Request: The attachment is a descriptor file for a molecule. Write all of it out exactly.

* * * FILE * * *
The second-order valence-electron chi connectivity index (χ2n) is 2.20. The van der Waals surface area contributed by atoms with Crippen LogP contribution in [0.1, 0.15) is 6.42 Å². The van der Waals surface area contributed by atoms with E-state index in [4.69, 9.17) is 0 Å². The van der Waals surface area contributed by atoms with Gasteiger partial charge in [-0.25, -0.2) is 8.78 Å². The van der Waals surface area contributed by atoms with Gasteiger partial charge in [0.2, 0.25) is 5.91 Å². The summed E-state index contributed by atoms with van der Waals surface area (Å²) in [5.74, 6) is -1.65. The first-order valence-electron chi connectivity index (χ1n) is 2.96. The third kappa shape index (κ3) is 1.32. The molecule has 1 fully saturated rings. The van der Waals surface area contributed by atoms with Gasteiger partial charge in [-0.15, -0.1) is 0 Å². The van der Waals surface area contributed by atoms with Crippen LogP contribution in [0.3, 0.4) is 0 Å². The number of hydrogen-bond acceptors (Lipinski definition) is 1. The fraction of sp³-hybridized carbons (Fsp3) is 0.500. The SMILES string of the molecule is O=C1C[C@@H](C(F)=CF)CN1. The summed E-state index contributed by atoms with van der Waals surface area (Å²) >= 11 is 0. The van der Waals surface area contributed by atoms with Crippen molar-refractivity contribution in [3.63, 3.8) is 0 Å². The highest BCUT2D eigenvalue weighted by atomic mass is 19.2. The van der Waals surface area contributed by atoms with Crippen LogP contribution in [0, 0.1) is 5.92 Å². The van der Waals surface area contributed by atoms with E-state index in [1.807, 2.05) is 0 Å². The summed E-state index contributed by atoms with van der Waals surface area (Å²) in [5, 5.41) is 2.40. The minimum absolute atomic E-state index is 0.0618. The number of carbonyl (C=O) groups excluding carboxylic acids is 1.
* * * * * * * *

The second-order valence-electron chi connectivity index (χ2n) is 2.20. The van der Waals surface area contributed by atoms with Crippen LogP contribution in [0.1, 0.15) is 6.42 Å². The van der Waals surface area contributed by atoms with E-state index in [4.69, 9.17) is 0 Å². The van der Waals surface area contributed by atoms with Gasteiger partial charge in [-0.25, -0.2) is 8.78 Å². The van der Waals surface area contributed by atoms with Gasteiger partial charge in [0.2, 0.25) is 5.91 Å². The summed E-state index contributed by atoms with van der Waals surface area (Å²) in [5.74, 6) is -1.65. The first-order valence-electron chi connectivity index (χ1n) is 2.96. The third kappa shape index (κ3) is 1.32. The molecule has 1 fully saturated rings. The van der Waals surface area contributed by atoms with Gasteiger partial charge in [-0.15, -0.1) is 0 Å². The van der Waals surface area contributed by atoms with Crippen LogP contribution in [0.3, 0.4) is 0 Å². The number of hydrogen-bond acceptors (Lipinski definition) is 1. The fraction of sp³-hybridized carbons (Fsp3) is 0.500. The SMILES string of the molecule is O=C1C[C@@H](C(F)=CF)CN1. The summed E-state index contributed by atoms with van der Waals surface area (Å²) >= 11 is 0. The van der Waals surface area contributed by atoms with Crippen molar-refractivity contribution in [3.63, 3.8) is 0 Å². The highest BCUT2D eigenvalue weighted by atomic mass is 19.2. The van der Waals surface area contributed by atoms with Crippen LogP contribution in [0, 0.1) is 5.92 Å². The van der Waals surface area contributed by atoms with E-state index in [1.807, 2.05) is 0 Å². The summed E-state index contributed by atoms with van der Waals surface area (Å²) in [5, 5.41) is 2.40. The minimum absolute atomic E-state index is 0.0618. The number of carbonyl (C=O) groups excluding carboxylic acids is 1.